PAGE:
By J. Ron Eaker, M.D.
Number 3 on our hit parade of tips for highly healthy moms is, “Chillax!” Take it easy. Breathe…slowly.
You know what you call a person who doesn’t experience stress?…Dead! We all have it and it isn’t going away. Life is stressful and no matter how many platitudes you hear from Chicken Soup For The Soul (a diamond is just coal under stress, etc) accepting that stuff happens is the first step. The one “Confucius says” that makes sense here is that how you react to stress determines whether you crawl in a cave or keep putting one foot in front of another.
Here are 8 life hacks that can help you manage stress. They are not cures, that jerk of a boss is still going to make you want to shoot blood out of your eyes but they can help you not commit homicide.
1. Exercise. Yeah, I know, you are sick of hearing about the wonderful world of sweating and spandex but you hear about it ad nauseam because it’s true. Every study on the planet has shown a positive impact of exercise on moods and anxiety. I know myself that if I have to deal with idiot insurance clerks and non functioning electronic medical records all day, a quick run in the evening will soothe my savage soul.
2. Dump the Java. Caffeine is a stimulant and the last thing most of us need is more stimulation. I realize that some of you would be blubbering masses of couch bound protoplasm without your morning coffee, as would I, but slamming down a pot before lunch is not conducive to chilling out. Think of caffeine as a volume control on the stress stereo…A cup of coffee in the morning will get the dial to a 1 but a Red Bull and a Full Throttle after lunch turns the dial to a 10 and you don’t need that.
3. Does anyone really smoke in this day and time? I mean, just give me a daily dose of strychnine while you are at it. Even though overall smoking rates are down, there are still a lot of fools that think slow suicide is cool. Guess what, instead of calming you down (as in a smoke break) the nicotine and myriads of other poisons actually increase anxiety, so give up the smokes and spend the extra money on something positive like the lottery.
4. Now I’m really going to make you mad. Not only am I suggesting getting rid of the caffeine and cigarettes but now I’m adding booze to the trifecta. I just don’t want you to ever have fun again. I have to say that realistically all these things need to follow the “only in moderation” rule (except smoking, that’s still idiotic anytime). An occasional glass of red wine has been shown to have some health benefits but that doesn’t mean a bottle a night is even better. Self medicating with alcohol is a classic reaction to stress but it inevitably ends up creating vastly more problems than it masks.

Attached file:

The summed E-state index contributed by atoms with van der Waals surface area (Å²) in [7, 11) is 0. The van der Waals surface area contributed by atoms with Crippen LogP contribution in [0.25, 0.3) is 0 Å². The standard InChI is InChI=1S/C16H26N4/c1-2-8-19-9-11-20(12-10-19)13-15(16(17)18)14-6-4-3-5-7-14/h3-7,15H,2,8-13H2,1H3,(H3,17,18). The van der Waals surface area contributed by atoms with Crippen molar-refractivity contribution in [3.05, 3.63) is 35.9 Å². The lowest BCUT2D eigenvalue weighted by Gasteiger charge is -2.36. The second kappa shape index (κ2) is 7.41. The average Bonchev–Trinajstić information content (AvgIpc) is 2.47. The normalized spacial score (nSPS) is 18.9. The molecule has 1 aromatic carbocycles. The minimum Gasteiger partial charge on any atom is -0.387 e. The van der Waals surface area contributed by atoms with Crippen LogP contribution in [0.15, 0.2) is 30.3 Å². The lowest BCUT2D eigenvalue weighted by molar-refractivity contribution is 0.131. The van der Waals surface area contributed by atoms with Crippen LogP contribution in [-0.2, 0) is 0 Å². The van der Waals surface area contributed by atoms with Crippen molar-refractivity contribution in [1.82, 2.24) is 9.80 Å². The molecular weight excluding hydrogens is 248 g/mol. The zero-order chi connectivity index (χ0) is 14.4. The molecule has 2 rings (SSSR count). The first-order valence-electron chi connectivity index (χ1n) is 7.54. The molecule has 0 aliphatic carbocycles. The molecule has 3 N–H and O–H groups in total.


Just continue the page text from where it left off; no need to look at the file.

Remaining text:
5. Get plenty of sleep. Sleep deprivation creates anxiety, which creates sleep problems, which adds to anxiety…you can see where this is going. A good seven to eight hours a night can do wonders for stress management and moodiness. Why do you think we say, “I will sleep on it?” Well, for me it’s mainly to have an excuse to not give an answer but for normal people it goes back to knowing good sleep helps your brain function better.
6. Quiet down. This can take the form of prayer, meditation or just throwing a ball against the wall and catching it. Simply quieting the mind and being conscious of your breathing for as little as five minutes a day can have a beneficial impact on stress. You don’t have to sit in the lotus position and contemplate your navel (it’s more fun to contemplate someone else’s navel) but any technique to be mindful of the moment is helpful.
7. lock all your electronic devices in your gun cabinet at night. Exposure to screens, be it your phone, iPad or 500 inch plasma megatron television, has been shown to be stress magnifying. Some of it has to do with their interference with sleep but it may also be the lousy content of most TV shows and Facebook feeds. How many times do you really need to see pictures of your ex-husband’s trip to Burma “to find himself?” (Eat, Pray, Burp).
8. GET HELP. Finally, if you find yourself doing all these things and still battling the demons, get help. The biggest mistake folks make is thinking stuff will just get better on its own. Chances are it won’t and a caring, knowledgeable counselor, pastor, doctor, friend or Nepalese guru can help guide you along the path to health.
This article appears in the May 2018 issue of Augusta Family Magazine.
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